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Tuesday, September 2, 2008

Obama Supports Embryonic Stem Cell Research

As promised, Barack Obama has answered—in detail—"the 14 top science questions facing America," according to Science Debate 2008, which sent him the questionnaire as part of its attempt to make science and technology a bigger part of the election campaign. The questions, which cover topics like stem cell research, genetics, climate change, and scientific integrity, were also sent to John McCain, who said he would respond as well.
On the topic of stem cells research, Obama says:

"Stem cell research holds the promise of improving our lives in at least three ways—by substituting normal cells for damaged cells to treat diabetes, Parkinson’s disease, spinal cord injury, heart failure and other disorders; by providing scientists with safe and convenient models of disease for drug development; and by helping to understand fundamental aspects of normal development and cell dysfunction.
For these reasons, I strongly support expanding research on stem cells. I believe that the restrictions that President Bush has placed on funding of human embryonic stem cell research have handcuffed our scientists and hindered our ability to compete with other nations. As president, I will lift the current administration’s ban on federal funding of research on embryonic stem cell lines created after August 9, 2001 through executive order, and I will ensure that all research on stem cells is conducted ethically and with rigorous oversight.
I recognize that some people object to government support of research that requires cells to be harvested from human embryos. However, hundreds of thousands of embryos stored in the U.S. in in-vitro fertilization clinics will not be used for reproductive purposes, and will eventually be destroyed. I believe that it is ethical to use these extra embryos for research that could save lives when they are freely donated for that express purpose.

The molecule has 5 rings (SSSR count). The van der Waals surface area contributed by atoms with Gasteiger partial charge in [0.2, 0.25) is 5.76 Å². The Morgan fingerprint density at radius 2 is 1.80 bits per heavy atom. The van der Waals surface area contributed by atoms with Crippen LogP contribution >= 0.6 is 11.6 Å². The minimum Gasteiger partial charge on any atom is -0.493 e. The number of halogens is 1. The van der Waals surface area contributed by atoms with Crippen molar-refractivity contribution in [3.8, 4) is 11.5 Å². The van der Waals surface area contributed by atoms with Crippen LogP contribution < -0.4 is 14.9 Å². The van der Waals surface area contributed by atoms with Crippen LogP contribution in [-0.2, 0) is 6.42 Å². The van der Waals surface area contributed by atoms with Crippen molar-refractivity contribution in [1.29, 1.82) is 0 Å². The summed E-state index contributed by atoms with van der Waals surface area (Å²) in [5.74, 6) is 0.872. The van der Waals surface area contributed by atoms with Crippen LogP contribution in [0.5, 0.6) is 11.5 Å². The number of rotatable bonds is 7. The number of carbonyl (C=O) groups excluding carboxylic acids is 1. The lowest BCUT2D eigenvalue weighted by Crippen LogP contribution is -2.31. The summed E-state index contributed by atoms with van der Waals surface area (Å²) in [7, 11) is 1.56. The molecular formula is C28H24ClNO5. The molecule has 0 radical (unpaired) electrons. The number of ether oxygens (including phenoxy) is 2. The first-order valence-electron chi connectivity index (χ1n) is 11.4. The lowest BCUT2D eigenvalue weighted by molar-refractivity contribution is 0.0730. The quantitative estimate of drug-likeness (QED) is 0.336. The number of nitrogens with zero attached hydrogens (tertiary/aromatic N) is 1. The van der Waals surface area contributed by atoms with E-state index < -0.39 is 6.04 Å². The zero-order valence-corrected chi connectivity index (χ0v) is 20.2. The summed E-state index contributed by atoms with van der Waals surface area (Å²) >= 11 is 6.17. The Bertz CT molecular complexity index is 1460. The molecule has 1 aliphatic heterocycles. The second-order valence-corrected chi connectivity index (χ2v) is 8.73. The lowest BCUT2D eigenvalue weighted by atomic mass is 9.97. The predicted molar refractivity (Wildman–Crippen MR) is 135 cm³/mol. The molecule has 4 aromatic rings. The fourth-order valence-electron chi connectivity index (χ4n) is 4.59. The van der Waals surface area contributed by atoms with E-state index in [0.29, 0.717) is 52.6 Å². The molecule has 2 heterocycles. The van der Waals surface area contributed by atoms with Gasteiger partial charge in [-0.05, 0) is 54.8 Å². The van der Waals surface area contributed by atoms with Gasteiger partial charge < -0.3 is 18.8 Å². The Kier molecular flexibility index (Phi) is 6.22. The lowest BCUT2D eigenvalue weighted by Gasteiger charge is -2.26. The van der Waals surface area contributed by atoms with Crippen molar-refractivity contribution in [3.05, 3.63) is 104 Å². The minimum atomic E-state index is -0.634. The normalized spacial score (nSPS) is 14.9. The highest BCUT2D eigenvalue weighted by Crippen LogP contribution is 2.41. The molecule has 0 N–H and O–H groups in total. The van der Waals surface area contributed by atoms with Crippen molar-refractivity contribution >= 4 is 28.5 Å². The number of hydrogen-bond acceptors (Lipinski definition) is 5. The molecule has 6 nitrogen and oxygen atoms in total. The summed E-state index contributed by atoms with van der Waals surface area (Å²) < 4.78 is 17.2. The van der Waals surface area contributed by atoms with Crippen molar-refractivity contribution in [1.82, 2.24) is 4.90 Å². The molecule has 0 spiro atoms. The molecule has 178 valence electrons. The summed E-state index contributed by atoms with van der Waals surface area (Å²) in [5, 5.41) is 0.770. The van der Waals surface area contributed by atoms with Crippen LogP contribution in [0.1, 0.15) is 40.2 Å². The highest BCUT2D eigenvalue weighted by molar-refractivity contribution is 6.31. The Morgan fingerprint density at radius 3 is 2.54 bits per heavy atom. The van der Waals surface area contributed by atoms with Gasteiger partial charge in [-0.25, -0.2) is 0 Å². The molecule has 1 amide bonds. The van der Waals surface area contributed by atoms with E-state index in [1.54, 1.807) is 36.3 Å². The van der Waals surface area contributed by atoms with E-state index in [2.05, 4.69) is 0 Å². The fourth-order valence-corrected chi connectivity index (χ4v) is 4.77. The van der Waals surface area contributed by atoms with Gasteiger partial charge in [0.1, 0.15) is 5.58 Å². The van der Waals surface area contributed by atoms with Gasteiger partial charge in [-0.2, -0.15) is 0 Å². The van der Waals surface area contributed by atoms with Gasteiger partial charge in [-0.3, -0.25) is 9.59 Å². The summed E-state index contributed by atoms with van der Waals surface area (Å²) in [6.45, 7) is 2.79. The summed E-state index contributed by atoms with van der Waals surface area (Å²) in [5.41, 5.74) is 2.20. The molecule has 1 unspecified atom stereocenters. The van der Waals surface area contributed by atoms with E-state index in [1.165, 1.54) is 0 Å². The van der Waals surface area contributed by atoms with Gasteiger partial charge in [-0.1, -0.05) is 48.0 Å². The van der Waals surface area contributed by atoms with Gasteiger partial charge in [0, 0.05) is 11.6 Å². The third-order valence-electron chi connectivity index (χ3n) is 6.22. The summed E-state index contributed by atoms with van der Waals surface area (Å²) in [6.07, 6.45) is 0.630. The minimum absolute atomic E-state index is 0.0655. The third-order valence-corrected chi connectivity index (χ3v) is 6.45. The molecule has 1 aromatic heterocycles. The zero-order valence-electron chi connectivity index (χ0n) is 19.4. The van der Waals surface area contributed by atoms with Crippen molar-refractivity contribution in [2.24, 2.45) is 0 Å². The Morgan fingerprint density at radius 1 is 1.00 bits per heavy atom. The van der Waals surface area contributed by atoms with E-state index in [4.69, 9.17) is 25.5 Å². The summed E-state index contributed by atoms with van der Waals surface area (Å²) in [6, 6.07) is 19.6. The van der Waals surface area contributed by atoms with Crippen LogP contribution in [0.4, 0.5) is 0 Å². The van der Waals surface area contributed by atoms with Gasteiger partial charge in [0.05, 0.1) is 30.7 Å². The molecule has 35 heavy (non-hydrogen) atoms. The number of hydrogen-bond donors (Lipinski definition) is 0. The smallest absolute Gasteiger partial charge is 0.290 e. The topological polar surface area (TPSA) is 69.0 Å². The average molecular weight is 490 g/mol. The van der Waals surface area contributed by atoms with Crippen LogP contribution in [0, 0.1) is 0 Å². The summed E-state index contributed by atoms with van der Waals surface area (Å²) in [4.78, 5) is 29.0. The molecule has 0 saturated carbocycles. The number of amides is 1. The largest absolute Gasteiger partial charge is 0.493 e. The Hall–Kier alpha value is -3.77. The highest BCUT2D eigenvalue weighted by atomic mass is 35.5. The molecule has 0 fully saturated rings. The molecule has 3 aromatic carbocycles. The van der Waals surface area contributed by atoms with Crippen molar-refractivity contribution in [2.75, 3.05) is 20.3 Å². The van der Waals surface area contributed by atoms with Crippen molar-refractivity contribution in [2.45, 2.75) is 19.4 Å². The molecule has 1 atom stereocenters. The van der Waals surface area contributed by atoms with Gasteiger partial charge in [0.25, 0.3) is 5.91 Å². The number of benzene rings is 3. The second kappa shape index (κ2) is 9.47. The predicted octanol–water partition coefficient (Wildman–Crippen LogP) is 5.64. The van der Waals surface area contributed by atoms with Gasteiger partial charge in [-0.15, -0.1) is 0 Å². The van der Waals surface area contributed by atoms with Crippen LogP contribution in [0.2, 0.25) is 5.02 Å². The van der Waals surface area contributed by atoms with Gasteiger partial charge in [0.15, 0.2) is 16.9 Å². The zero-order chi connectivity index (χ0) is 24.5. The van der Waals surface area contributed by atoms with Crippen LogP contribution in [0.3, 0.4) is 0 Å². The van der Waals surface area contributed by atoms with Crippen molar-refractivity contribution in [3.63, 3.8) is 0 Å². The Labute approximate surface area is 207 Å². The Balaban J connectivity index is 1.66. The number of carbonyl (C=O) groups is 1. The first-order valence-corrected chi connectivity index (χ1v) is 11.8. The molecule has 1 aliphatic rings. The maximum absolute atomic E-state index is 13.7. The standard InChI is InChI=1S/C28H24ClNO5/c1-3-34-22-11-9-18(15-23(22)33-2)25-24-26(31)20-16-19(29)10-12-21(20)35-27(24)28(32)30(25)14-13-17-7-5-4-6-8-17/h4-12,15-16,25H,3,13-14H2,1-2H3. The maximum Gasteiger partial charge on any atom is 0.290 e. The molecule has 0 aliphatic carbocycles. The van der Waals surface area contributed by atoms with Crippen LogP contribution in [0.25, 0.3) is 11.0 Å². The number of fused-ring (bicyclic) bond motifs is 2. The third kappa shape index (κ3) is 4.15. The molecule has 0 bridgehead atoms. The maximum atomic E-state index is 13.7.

I am also aware that there have been suggestions that human stem cells of various types, derived from sources other than embryos, make the use of embryonic stem cells unnecessary. I don’t agree. While adult stem cells, such as those harvested from blood or bone marrow, are already used for treatment of some diseases, they do not have the versatility of embryonic stem cells and cannot replace them. Recent discoveries indicate that adult skin cells can be reprogrammed to behave like stem cells; these are exciting findings that might in the future lead to an alternate source of highly versatile stem cells. However, embryonic stem cells remain the 'gold standard,' and studies of all types of stem cells should continue in parallel for the foreseeable future. ..."

Those who keep tabs on the relationship between science and religion in politics will also be particularly interested in Obama's answer to the question on scientific integrity:

"Scientific and technological information is of growing importance to a range of issues. I believe such information must be expert and uncolored by ideology.
I will restore the basic principle that government decisions should be based on the best- available, scientifically-valid evidence and not on the ideological predispositions of agency officials or political appointees. More broadly, I am committed to creating a transparent and connected democracy, using cutting-edge technologies to provide a new level of transparency, accountability, and participation for America’s citizens. Policies must be determined using a process that builds on the long tradition of open debate that has characterized progress in science, including review by individuals who might bring new information or contrasting views."